Marcon is remarkable because he is young and founded a brand-new party out of the ashes of the discredited Republican and Socialists.  Yet his party’s vision is not terribly radical: it proffers adjustments rather than revolution.  In an era of upheaval, Macron’s victory may say a lot more about everyone else’s deficiencies than his political strengths.  The center-right Republicans have cannibalized themselves in scandal; the Socialists are on life support after an incompetent turn at the wheel.

And therein lies the great danger.  Francoise Hollande, the unbelievably unpopular Socialist president (he once had a dismal 4% approval rating), mentored Marcon.  Did Hollande’s terrible political skills rub off on Macron?  Will his youth prove not to be an asset but a liability as he learns the French system?  Will his background as an investment banker produce yet another pro-1% political regime that pools wealth upward?  Will terrorists discredit his support for refugees?  Will a bungled war in Francophone Africa humiliate him in front of France’s nationalists?

The upcoming June French legislative elections will demonstrate just how weakened they truly are, as French voters show if they’re ready to throw out their old legislators just as readily as they threw out their old presidential parties.  If their decimation continues there, it will open a vast political gap in France for more radical parties on both the left and right to surge forward.

And if Macron repeats the failures of Hollande, it will leave no one on the field but the National Front and Marine Le Pen.


4 thoughts on “Emmanuelle Macron’s Multiplying Challenges

  1. It would appear the French presidential voters are much smarter than American presidential voters. Hopefully Marcon doesn’t have a Twitter account.


  2. The article argues correctly that 5 years down the line a Le Pen candidacy will be much more dangerous than now.

    However, I disagree that negotiating independent trade treaties would make France more competitive with regards to Germany. There are no better trade treaties to be had than by being a member of the EU. The Brits have started to realize that harsh truth very quickly. Just you wait until Brexit has been completed in earnest.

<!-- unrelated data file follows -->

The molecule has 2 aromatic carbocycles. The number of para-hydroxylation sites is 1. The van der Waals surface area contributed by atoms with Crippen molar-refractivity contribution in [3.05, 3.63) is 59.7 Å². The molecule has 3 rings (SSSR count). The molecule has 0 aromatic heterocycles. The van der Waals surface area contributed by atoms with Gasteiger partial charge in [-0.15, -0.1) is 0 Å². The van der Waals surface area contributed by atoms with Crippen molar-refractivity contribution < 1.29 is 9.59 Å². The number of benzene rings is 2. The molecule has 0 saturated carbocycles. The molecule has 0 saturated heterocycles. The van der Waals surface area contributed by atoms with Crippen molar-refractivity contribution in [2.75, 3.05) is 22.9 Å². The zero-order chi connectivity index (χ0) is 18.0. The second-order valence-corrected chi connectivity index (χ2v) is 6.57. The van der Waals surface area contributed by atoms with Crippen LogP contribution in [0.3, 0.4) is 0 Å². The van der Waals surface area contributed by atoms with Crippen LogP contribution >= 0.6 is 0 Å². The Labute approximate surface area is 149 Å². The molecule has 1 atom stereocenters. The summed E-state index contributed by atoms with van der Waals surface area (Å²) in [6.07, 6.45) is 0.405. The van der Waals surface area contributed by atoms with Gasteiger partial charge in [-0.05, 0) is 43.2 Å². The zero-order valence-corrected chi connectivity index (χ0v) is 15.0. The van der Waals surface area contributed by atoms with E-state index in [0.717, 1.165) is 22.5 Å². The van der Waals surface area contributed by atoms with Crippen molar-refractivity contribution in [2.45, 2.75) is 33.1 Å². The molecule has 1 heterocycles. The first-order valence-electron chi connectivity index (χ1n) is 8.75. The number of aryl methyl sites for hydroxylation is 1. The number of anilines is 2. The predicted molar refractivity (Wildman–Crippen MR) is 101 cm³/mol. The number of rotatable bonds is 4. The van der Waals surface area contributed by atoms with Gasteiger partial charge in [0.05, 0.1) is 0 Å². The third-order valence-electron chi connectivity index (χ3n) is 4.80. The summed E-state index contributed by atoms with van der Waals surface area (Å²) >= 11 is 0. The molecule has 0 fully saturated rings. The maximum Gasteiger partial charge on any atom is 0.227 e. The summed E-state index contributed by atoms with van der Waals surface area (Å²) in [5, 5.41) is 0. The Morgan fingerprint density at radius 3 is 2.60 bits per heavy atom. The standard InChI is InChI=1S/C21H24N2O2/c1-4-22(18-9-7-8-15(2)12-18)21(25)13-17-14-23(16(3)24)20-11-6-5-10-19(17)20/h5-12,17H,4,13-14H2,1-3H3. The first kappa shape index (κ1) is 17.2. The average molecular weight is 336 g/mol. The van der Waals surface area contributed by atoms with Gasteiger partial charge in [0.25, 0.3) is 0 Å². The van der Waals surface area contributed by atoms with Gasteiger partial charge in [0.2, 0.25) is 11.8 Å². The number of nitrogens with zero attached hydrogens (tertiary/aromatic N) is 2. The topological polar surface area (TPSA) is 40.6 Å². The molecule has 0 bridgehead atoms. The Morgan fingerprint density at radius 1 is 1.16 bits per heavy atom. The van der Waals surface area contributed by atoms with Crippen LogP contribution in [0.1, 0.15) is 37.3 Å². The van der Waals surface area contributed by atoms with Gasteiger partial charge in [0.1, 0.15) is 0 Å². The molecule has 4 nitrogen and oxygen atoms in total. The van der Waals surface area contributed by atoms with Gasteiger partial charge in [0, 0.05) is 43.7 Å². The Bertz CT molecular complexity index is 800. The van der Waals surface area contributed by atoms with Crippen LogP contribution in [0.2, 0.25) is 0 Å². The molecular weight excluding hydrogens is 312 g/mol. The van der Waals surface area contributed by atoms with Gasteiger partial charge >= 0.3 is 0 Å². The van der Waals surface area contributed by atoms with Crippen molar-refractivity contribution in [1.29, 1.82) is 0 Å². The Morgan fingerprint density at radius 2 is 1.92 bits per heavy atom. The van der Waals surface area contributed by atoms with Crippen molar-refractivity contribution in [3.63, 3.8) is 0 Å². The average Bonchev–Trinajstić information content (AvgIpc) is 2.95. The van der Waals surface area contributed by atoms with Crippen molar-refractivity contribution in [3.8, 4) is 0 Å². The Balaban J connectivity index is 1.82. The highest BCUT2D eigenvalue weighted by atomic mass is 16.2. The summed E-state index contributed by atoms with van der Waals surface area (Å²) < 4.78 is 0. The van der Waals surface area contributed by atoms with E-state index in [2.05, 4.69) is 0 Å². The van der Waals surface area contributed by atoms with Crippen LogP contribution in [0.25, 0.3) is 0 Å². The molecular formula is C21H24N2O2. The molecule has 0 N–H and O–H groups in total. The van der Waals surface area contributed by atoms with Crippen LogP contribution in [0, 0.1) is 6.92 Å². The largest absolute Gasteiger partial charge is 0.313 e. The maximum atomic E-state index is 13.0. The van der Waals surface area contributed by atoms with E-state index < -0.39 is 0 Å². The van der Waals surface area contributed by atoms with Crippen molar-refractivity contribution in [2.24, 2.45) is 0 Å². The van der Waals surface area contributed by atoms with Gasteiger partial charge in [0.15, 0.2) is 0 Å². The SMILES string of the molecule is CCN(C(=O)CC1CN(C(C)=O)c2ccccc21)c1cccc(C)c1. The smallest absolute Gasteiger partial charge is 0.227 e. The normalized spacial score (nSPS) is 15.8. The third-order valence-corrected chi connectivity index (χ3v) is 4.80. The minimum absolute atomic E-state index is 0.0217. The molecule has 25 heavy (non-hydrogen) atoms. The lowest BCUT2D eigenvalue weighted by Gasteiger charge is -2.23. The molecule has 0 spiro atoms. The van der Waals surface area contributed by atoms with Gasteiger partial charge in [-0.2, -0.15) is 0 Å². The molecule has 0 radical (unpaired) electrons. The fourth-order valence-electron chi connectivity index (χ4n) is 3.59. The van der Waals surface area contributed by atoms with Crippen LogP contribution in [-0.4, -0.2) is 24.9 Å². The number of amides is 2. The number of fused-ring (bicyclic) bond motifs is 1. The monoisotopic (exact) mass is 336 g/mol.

Another possibility to get more competitive would be for France to start investing more while convincing Germany to give up more of its surplus to ensure social cohesion within the EU. However, a special deal would have to be made with the Visegrad states who happen to get most of the EU subsidies at the moment.

    I am also somewhat pessimistic about the medicine of neoliberalism.

    Since the global economic system is creaking at the seams, (growth in) overpopulation eradicates any growth in GDP and farming soil for most countries, and the price of digging hydrocarbons out of the ground cannot be afforded anymore by most consumers (look at the yoy consumption of oil in your respective country since 2008!), our industrial civilization is heading for the rocks within less than 20 years.

    Therefore, I do think that we should go out in a debt fueled boom with possible hyperinflation rather than a miserable and tortuous deflation over a decade or more.

    Right now, all western countries fight off deflation. Invest in infrastructure, give free handouts for consumption to the citizens rather than to the banks, and enjoy the last hooray.

    As no lobbyist or banker will agree with my assessment, Macron will achieve very little, may not get a second five year period, and Le Pen might be the president of France in 2022.


    1. In regards to energy, there are emerging technologies that may well help solve those problems – i.e., the electricity-generating roadways being installed in California. Fracking, in the meanwhile, has found a large fossil fuel source that can support growth until green technologies are ready to dominate the economy.

      But I think you’re right that there’s a lot of problems finding new ways to grow the economy and provide jobs in the 21st century. I posit it will be a creative economy, with lots of jobs that will be based on low-resource digital work (apps and games, for example, could be nearly carbon neutral on their own, if all they’re using is electricity).